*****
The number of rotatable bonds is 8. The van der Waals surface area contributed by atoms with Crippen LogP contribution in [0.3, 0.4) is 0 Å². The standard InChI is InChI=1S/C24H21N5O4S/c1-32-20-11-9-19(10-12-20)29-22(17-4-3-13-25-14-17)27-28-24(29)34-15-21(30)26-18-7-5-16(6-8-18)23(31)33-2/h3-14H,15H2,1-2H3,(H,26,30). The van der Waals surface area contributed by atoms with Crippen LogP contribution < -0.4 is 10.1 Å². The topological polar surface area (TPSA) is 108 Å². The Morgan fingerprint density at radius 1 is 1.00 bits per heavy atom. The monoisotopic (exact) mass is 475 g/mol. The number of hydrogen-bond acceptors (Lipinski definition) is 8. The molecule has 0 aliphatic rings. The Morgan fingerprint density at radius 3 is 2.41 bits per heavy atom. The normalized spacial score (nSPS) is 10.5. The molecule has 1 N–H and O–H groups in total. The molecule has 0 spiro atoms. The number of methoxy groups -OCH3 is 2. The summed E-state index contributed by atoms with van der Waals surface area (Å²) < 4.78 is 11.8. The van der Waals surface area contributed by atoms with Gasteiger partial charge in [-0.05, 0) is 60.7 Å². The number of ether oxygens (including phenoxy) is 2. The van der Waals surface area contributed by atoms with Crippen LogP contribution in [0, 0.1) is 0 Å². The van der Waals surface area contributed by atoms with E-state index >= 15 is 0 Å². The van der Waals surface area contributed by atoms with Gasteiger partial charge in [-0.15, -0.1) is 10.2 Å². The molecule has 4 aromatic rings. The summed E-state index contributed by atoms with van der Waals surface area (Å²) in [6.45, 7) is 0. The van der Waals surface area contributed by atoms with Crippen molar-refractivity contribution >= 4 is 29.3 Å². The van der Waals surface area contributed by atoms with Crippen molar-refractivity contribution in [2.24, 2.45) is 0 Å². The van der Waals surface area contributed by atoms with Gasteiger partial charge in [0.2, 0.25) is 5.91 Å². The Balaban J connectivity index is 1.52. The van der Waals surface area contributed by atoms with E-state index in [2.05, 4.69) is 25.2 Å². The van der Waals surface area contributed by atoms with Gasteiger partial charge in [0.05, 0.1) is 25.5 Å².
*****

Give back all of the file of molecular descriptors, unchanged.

The number of rotatable bonds is 8. The van der Waals surface area contributed by atoms with Crippen LogP contribution in [0.3, 0.4) is 0 Å². The standard InChI is InChI=1S/C24H21N5O4S/c1-32-20-11-9-19(10-12-20)29-22(17-4-3-13-25-14-17)27-28-24(29)34-15-21(30)26-18-7-5-16(6-8-18)23(31)33-2/h3-14H,15H2,1-2H3,(H,26,30). The van der Waals surface area contributed by atoms with Crippen LogP contribution < -0.4 is 10.1 Å². The topological polar surface area (TPSA) is 108 Å². The Morgan fingerprint density at radius 1 is 1.00 bits per heavy atom. The monoisotopic (exact) mass is 475 g/mol. The number of hydrogen-bond acceptors (Lipinski definition) is 8. The molecule has 0 aliphatic rings. The Morgan fingerprint density at radius 3 is 2.41 bits per heavy atom. The normalized spacial score (nSPS) is 10.5. The molecule has 1 N–H and O–H groups in total. The molecule has 0 spiro atoms. The number of methoxy groups -OCH3 is 2. The summed E-state index contributed by atoms with van der Waals surface area (Å²) < 4.78 is 11.8. The van der Waals surface area contributed by atoms with Gasteiger partial charge in [-0.05, 0) is 60.7 Å². The number of ether oxygens (including phenoxy) is 2. The van der Waals surface area contributed by atoms with Crippen LogP contribution in [0, 0.1) is 0 Å². The van der Waals surface area contributed by atoms with E-state index >= 15 is 0 Å². The van der Waals surface area contributed by atoms with Gasteiger partial charge in [-0.15, -0.1) is 10.2 Å². The molecule has 4 aromatic rings. The summed E-state index contributed by atoms with van der Waals surface area (Å²) in [6.45, 7) is 0. The van der Waals surface area contributed by atoms with Crippen molar-refractivity contribution >= 4 is 29.3 Å². The van der Waals surface area contributed by atoms with Crippen molar-refractivity contribution in [2.24, 2.45) is 0 Å². The van der Waals surface area contributed by atoms with Gasteiger partial charge in [0.2, 0.25) is 5.91 Å². The Balaban J connectivity index is 1.52. The van der Waals surface area contributed by atoms with E-state index in [2.05, 4.69) is 25.2 Å². The van der Waals surface area contributed by atoms with Gasteiger partial charge in [0.05, 0.1) is 25.5 Å².